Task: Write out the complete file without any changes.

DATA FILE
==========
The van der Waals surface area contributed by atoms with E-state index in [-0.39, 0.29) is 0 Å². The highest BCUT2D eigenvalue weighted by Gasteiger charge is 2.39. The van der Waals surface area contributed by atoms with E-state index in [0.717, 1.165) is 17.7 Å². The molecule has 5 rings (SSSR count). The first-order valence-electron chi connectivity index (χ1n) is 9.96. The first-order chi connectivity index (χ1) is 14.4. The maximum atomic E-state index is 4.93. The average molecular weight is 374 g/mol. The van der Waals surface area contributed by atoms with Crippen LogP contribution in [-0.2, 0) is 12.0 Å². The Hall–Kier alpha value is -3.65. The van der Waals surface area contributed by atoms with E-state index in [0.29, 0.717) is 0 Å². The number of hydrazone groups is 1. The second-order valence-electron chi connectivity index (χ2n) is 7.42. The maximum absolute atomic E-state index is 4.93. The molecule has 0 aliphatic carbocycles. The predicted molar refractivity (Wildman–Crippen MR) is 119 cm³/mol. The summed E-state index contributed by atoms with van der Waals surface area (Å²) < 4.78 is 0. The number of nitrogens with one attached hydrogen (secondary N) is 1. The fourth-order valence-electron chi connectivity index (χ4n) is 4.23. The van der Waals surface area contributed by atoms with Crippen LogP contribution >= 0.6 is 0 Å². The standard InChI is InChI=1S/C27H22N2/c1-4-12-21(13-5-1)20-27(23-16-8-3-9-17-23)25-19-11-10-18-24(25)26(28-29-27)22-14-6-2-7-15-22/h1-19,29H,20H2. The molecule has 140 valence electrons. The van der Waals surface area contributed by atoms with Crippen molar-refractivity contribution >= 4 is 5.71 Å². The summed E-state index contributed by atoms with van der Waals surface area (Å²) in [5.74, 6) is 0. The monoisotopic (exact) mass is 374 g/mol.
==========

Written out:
The van der Waals surface area contributed by atoms with E-state index in [-0.39, 0.29) is 0 Å². The highest BCUT2D eigenvalue weighted by Gasteiger charge is 2.39. The van der Waals surface area contributed by atoms with E-state index in [0.717, 1.165) is 17.7 Å². The molecule has 5 rings (SSSR count). The first-order valence-electron chi connectivity index (χ1n) is 9.96. The first-order chi connectivity index (χ1) is 14.4. The maximum atomic E-state index is 4.93. The average molecular weight is 374 g/mol. The van der Waals surface area contributed by atoms with Crippen LogP contribution in [-0.2, 0) is 12.0 Å². The Hall–Kier alpha value is -3.65. The van der Waals surface area contributed by atoms with E-state index in [0.29, 0.717) is 0 Å². The number of hydrazone groups is 1. The second-order valence-electron chi connectivity index (χ2n) is 7.42. The maximum absolute atomic E-state index is 4.93. The molecule has 0 aliphatic carbocycles. The predicted molar refractivity (Wildman–Crippen MR) is 119 cm³/mol. The summed E-state index contributed by atoms with van der Waals surface area (Å²) < 4.78 is 0. The number of nitrogens with one attached hydrogen (secondary N) is 1. The fourth-order valence-electron chi connectivity index (χ4n) is 4.23. The van der Waals surface area contributed by atoms with Crippen LogP contribution >= 0.6 is 0 Å². The standard InChI is InChI=1S/C27H22N2/c1-4-12-21(13-5-1)20-27(23-16-8-3-9-17-23)25-19-11-10-18-24(25)26(28-29-27)22-14-6-2-7-15-22/h1-19,29H,20H2. The molecule has 140 valence electrons. The van der Waals surface area contributed by atoms with Crippen molar-refractivity contribution >= 4 is 5.71 Å². The summed E-state index contributed by atoms with van der Waals surface area (Å²) in [5.74, 6) is 0. The monoisotopic (exact) mass is 374 g/mol.